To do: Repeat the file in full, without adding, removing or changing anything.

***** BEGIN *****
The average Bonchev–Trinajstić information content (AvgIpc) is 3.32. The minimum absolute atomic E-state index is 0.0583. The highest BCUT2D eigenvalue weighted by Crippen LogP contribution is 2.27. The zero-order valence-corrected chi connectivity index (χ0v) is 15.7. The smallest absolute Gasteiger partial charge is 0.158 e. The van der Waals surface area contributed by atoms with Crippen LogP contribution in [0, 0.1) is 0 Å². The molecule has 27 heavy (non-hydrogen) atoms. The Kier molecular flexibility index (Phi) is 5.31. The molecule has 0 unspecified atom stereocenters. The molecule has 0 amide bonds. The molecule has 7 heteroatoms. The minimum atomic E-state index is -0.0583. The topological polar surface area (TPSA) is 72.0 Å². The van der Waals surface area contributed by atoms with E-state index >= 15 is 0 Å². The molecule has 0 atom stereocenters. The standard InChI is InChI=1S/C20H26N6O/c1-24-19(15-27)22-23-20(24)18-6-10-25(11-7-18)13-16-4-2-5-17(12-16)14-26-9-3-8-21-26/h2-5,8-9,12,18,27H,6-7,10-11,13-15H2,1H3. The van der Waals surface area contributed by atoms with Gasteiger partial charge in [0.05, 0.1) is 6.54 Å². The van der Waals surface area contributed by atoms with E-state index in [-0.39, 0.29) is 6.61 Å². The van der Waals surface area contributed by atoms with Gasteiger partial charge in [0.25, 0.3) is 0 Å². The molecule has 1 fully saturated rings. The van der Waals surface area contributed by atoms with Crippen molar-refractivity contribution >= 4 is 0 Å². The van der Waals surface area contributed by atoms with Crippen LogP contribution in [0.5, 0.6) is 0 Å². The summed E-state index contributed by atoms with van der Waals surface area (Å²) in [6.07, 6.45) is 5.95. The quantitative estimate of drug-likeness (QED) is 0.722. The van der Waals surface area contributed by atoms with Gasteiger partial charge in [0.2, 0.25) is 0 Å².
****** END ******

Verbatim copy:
The average Bonchev–Trinajstić information content (AvgIpc) is 3.32. The minimum absolute atomic E-state index is 0.0583. The highest BCUT2D eigenvalue weighted by Crippen LogP contribution is 2.27. The zero-order valence-corrected chi connectivity index (χ0v) is 15.7. The smallest absolute Gasteiger partial charge is 0.158 e. The van der Waals surface area contributed by atoms with Crippen LogP contribution in [0, 0.1) is 0 Å². The molecule has 27 heavy (non-hydrogen) atoms. The Kier molecular flexibility index (Phi) is 5.31. The molecule has 0 unspecified atom stereocenters. The molecule has 0 amide bonds. The molecule has 7 heteroatoms. The minimum atomic E-state index is -0.0583. The topological polar surface area (TPSA) is 72.0 Å². The van der Waals surface area contributed by atoms with E-state index >= 15 is 0 Å². The molecule has 0 atom stereocenters. The standard InChI is InChI=1S/C20H26N6O/c1-24-19(15-27)22-23-20(24)18-6-10-25(11-7-18)13-16-4-2-5-17(12-16)14-26-9-3-8-21-26/h2-5,8-9,12,18,27H,6-7,10-11,13-15H2,1H3. The van der Waals surface area contributed by atoms with Gasteiger partial charge in [0.05, 0.1) is 6.54 Å². The van der Waals surface area contributed by atoms with E-state index in [-0.39, 0.29) is 6.61 Å². The van der Waals surface area contributed by atoms with Gasteiger partial charge in [0.25, 0.3) is 0 Å². The molecule has 1 fully saturated rings. The van der Waals surface area contributed by atoms with Crippen molar-refractivity contribution >= 4 is 0 Å². The van der Waals surface area contributed by atoms with Crippen LogP contribution in [0.5, 0.6) is 0 Å². The summed E-state index contributed by atoms with van der Waals surface area (Å²) in [6.07, 6.45) is 5.95. The quantitative estimate of drug-likeness (QED) is 0.722. The van der Waals surface area contributed by atoms with Gasteiger partial charge in [0.2, 0.25) is 0 Å².